Escaping The Upstate Cellar

Gotta love these Upstate cellars.  What cellars?   My point, precisely.  I often think back to those heady land-grabbing days of the early Republic, along with the haste with which people both moved to the big west – New York State – and put timbers together to form all these farmhouses and barns that dot the landscape.  Some of these barns were, and are, fairly nice constructs.  In many cases, these barns are better looking than the houses that accompany them and that’s no coincidence.  A farmer’s livelihood lay in the farm itself.  Without a barn that stored the valuable crops and tools, well, then there was no farm.  The barn got the attention, strange as it is to us today, while the farmhouse received the “good enough” approach to house building.  And that brings us back to the cellar issue.

If cellars exist at all up here, then duck.  I’ve never been in an old farmhouse yet that doesn’t require evasive maneuvers when descending the impossibly narrow or steep stairs.  One good bong on the noggin and you’ll never look at cellars the same way again.  In some cases, you might never look at the world the same way again, either.

The dreaded bumphead - err, bulkhead - door. Copyright James V. Michalec 2015

The dreaded bumphead . . . err . . . bulkhead door.
Copyright James V. Michalec 2015

Often with a dirt floor, built for a population that had an average height of five feet, and never completely extending under the full house footprint, they are the perfect settings for a Stephen King thriller.  To make matters worse, those practical settlers of yore used the material at hand for a foundation.  Around here it’s field stone.  No shortage of that stuff.  It leaks, let’s in mice, and shifts over time, wreaking havoc with the house trying to balance itself on it.  As heard 250 years ago:

Farmer pop:  Dang!  Another rock!

Farmer son:  Gee, Farmer pop, there’s more rock than dirt around here!  We’ll never get this field planted!    Maybe we should’ve kept going west.

Farmer pop:  Can’t do that, Farmer son.  We’ve just finished a barn big enough for all the livestock, farming tools, and the Model T your great-grandchildren will buy.

Farmer son:  What’s a Model T?

Farmer pop:  I have no idea.  Just something that came to me in a dream.  I’m a man of visions, Farmer son.  That’s what brought us Upstate.  This country is going places and we have to make sure we’re in the story.  Besides, Chicago hasn’t been invented yet.

Farmer son:  That’s a drag, Farmer pop.  Well, if we aren’t going to Chicago, maybe we better start thinking about a house.  Looks like rain and you know how Farmer mom hates climbing under rocks when it rains.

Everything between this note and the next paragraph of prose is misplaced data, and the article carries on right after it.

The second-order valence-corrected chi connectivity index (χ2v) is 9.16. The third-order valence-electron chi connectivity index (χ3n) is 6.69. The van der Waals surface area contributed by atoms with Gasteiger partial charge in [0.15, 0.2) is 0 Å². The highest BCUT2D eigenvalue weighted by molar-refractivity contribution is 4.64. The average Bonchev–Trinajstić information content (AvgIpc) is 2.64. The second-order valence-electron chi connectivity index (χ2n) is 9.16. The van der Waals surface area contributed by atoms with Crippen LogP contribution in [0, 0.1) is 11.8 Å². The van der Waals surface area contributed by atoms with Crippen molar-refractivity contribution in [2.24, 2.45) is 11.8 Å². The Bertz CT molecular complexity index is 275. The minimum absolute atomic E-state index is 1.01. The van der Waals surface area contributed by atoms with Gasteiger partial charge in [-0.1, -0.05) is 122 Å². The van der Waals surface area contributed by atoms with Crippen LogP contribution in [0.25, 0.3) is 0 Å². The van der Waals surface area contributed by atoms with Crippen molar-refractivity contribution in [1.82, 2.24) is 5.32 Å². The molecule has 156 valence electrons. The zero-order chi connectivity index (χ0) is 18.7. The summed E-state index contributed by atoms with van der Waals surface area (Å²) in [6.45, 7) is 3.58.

And so they built a house that afternoon and almost had it finished before the thunderstorm hit.    I may have taken some liberties here, but this is pretty much they way things were done.  The house got built, fast, and that was that.  Here we are today with the same field stone foundations and half-hearted cellars. Crooked floors and doors that need a kick are the signatures of the Upstate farmhouse.

One of the more serious problems that can emerge with these incomplete cellars is moisture.  Water is the enemy of all wooden structures, making no distinction between a big house or outhouse.  In our case, I’ve been hammering away on renovating an 1837 one-room schoolhouse, turning it slowly but surely into a residence.

New directions for an 1837 schoolhouse. Copyright James V. Michalec 2015

New directions for an 1837 schoolhouse.
Copyright James V. Michalec 2015

As the project has grown, so has moisture rising up into the structure from underneath.  When mold came up through the floorboards we knew something had to give – and we didn’t want it to be the house.  Is there a way out of this?  Yes.  Simply move it.  What’s that?  That’s right.  Move it.  We’ve decided to pick up our dacha, the one-room schoolhouse, and move it to a completely new foundation where only basketball stars will be able to bump their heads going into the cellar.

Preposterous?  Not at all.  A large field lies behind the dacha with no trees or wires to impede a hop, skip, and jump to the hillock that offers a superior location.  On top of this feature, the cost of jacking this house is the same whether we leave it in place or roll it out into the field.

The view from the new site. Copyright James V. Michalec 2015

The view from the new site.
Copyright James V. Michalec 2015

The winter of big decisions now has turned into the summer of the big move.   Ever thought about moving your house?   By the time the summer is over, you’ll have just about everything you need to know right here, bumps and all.  Keep in touch.